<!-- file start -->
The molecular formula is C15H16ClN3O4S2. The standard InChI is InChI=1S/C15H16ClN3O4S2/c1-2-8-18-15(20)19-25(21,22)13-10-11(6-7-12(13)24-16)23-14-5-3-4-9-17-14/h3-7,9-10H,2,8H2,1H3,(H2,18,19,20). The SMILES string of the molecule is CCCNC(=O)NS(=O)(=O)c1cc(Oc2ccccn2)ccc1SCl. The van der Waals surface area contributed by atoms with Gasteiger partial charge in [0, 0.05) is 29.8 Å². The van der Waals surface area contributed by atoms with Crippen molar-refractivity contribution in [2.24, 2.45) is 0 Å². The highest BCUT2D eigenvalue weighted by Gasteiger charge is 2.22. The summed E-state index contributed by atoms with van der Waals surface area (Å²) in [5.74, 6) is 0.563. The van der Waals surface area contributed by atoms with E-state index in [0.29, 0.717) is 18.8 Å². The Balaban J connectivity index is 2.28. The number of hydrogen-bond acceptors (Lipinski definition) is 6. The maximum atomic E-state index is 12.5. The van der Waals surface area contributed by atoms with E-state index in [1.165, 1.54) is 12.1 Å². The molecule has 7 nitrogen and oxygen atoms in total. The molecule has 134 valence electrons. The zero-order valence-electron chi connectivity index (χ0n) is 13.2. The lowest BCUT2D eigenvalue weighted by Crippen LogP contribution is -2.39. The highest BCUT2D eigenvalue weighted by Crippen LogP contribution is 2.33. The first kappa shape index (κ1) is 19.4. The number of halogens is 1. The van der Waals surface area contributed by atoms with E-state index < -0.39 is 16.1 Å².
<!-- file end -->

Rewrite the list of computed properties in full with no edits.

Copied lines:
The molecular formula is C15H16ClN3O4S2. The standard InChI is InChI=1S/C15H16ClN3O4S2/c1-2-8-18-15(20)19-25(21,22)13-10-11(6-7-12(13)24-16)23-14-5-3-4-9-17-14/h3-7,9-10H,2,8H2,1H3,(H2,18,19,20). The SMILES string of the molecule is CCCNC(=O)NS(=O)(=O)c1cc(Oc2ccccn2)ccc1SCl. The van der Waals surface area contributed by atoms with Gasteiger partial charge in [0, 0.05) is 29.8 Å². The van der Waals surface area contributed by atoms with Crippen molar-refractivity contribution in [2.24, 2.45) is 0 Å². The highest BCUT2D eigenvalue weighted by Gasteiger charge is 2.22. The summed E-state index contributed by atoms with van der Waals surface area (Å²) in [5.74, 6) is 0.563. The van der Waals surface area contributed by atoms with E-state index in [0.29, 0.717) is 18.8 Å². The Balaban J connectivity index is 2.28. The number of hydrogen-bond acceptors (Lipinski definition) is 6. The maximum atomic E-state index is 12.5. The van der Waals surface area contributed by atoms with E-state index in [1.165, 1.54) is 12.1 Å². The molecule has 7 nitrogen and oxygen atoms in total. The molecule has 134 valence electrons. The zero-order valence-electron chi connectivity index (χ0n) is 13.2. The lowest BCUT2D eigenvalue weighted by Crippen LogP contribution is -2.39. The highest BCUT2D eigenvalue weighted by Crippen LogP contribution is 2.33. The first kappa shape index (κ1) is 19.4. The number of halogens is 1. The van der Waals surface area contributed by atoms with E-state index < -0.39 is 16.1 Å².